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What One Hand Giveth, the Other Hand Taketh Away

February 1, 2000

How New York's Pregnancy-Related Medicaid Recoupment Policy Hurts Low-Income Families.

In 1987, the New York State Legislature authorized the Prenatal Care Assistance Program that funded health care providers to furnish prenatal, delivery, post-partum, and newborn health care services to low-income women throughout New York.  Around the same time, Congress enacted the Poverty Level Pregnant Women Medicaid Program to expand Medicaid eligibility so that low-income pregnant women throughout the country could obtain Medicaid funded prenatal, birth related, and post-partum care.  Both programs were created to achieve a critically important goal:  the birth of healthy children to low-income women.  With their simple and liberal Medicaid eligibility requirements, and enhanced funding of prenatal care providers, these programs were intended to make it easy for low-income women to obtain essential prenatal and birth related health care.

In New York State, however, these laudable objectives have been compromised by policies and practices the state has adopted to recoup birth related Medicaid expenditures retroactively from fathers after their children are born.  When applying for Medicaid, pregnant women are not advised that their babies’ fathers will ultimately be held liable for the Medicaid expenses they incur.  Instead, they learn of this policy after their babies are born, when local social service districts sue the fathers, often for thousands of dollars, to recover the costs of care. In cases where the father is living with and supporting the mother and child, the financial hardship caused by court-ordered repayment of Medicaid expenditures can threaten the welfare of the family.  New York's recoupment practices, which do not exist in most other states, deplete low-income families' already limited financial resources, decreasing the money that otherwise would be spent on the families' basic necessities, and compounding the stress associated with trying to maintain a family on minimal income.  If the state’s policy was clearly articulated to women when they applied for Medicaid, many would decline coverage, thereby undermining the goals of state and federal programs aimed at promoting healthy births.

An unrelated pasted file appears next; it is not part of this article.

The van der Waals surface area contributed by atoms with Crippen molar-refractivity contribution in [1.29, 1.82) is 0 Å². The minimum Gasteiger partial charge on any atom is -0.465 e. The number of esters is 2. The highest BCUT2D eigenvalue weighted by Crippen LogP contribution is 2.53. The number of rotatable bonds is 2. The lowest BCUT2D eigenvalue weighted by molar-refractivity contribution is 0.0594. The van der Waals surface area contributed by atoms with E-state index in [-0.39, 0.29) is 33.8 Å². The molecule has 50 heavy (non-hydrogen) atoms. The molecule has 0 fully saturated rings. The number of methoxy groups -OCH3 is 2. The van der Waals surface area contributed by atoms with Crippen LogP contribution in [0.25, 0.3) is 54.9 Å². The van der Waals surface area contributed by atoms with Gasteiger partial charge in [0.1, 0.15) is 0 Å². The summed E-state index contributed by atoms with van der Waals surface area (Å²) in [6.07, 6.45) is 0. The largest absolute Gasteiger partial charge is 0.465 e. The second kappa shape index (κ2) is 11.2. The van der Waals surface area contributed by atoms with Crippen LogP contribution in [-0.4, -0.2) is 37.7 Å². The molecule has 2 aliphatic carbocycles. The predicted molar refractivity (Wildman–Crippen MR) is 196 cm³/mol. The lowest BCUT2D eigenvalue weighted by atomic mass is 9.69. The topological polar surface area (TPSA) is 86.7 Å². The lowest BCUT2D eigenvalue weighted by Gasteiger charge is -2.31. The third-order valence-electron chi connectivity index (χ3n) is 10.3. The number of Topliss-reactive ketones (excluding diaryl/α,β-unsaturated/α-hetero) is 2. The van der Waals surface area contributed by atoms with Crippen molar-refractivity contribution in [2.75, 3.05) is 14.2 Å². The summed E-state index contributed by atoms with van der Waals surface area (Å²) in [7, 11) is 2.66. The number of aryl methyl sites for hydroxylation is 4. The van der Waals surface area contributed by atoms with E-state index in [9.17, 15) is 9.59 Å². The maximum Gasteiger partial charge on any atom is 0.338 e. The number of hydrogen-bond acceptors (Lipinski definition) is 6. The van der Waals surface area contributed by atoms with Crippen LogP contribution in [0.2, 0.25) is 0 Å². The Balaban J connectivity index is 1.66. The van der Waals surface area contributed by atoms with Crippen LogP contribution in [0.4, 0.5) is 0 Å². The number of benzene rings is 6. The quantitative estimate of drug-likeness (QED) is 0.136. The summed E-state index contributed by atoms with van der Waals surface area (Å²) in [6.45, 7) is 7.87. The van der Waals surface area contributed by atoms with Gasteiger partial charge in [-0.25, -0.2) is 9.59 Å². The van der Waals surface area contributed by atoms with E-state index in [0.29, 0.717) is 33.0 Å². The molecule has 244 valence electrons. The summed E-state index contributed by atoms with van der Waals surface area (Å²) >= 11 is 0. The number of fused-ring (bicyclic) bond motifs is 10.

This paper provides an overview of New York’s Medicaid recoupment policies, using case studies to illustrate their effects.  Within the context of the development of the Prenatal Care Assistance Program and the Poverty Level Pregnant Women Medicaid Program, the paper examines the federal and state laws surrounding the recoupment of Medicaid expenses and offers an overview of other states’ practices.  The paper concludes with recommendations for legislative amendments that would align New York with the forty states that either do not pursue fathers to recover pregnancy related Medicaid expenses or whose practices reflect a greater sensitivity to the financial fragility of low-income families.

Even as this paper was being prepared, indications of changes in New York’s recoupment practices were surfacing.  On January 12, 2000, in an Informational Letter titled “Child Support Cooperation: Questions and Answers,” the New York State Office of Temporary and Disability Assistance specified three instances in which the recovery of pregnancy-related Medicaid costs should not be pursued:

a)  in the case of an unmarried woman, if the unwed father was on Temporary Assistance or Medicaid, or had income and resources at or below the applicable Medicaid standards at the time of the child’s birth;
b)  in the case of an unwed father or husband who is currently on Temporary Assistance or Medicaid, or who has income and resources at or below the applicable Medicaid standards; or 
c)  in the case of an unmarried woman, if the unwed father’s income and resources were used in determining the mother’s eligibility during pregnancy.

While it has not been promulgated as a formal policy change or officially communicated to local social services districts, this informal policy directive is encouraging.  It stands as a good beginning toward the enactment of policies that will protect the families of the thousands of low-income women who need, and are entitled to, Medicaid coverage for prenatal and birth related care.  

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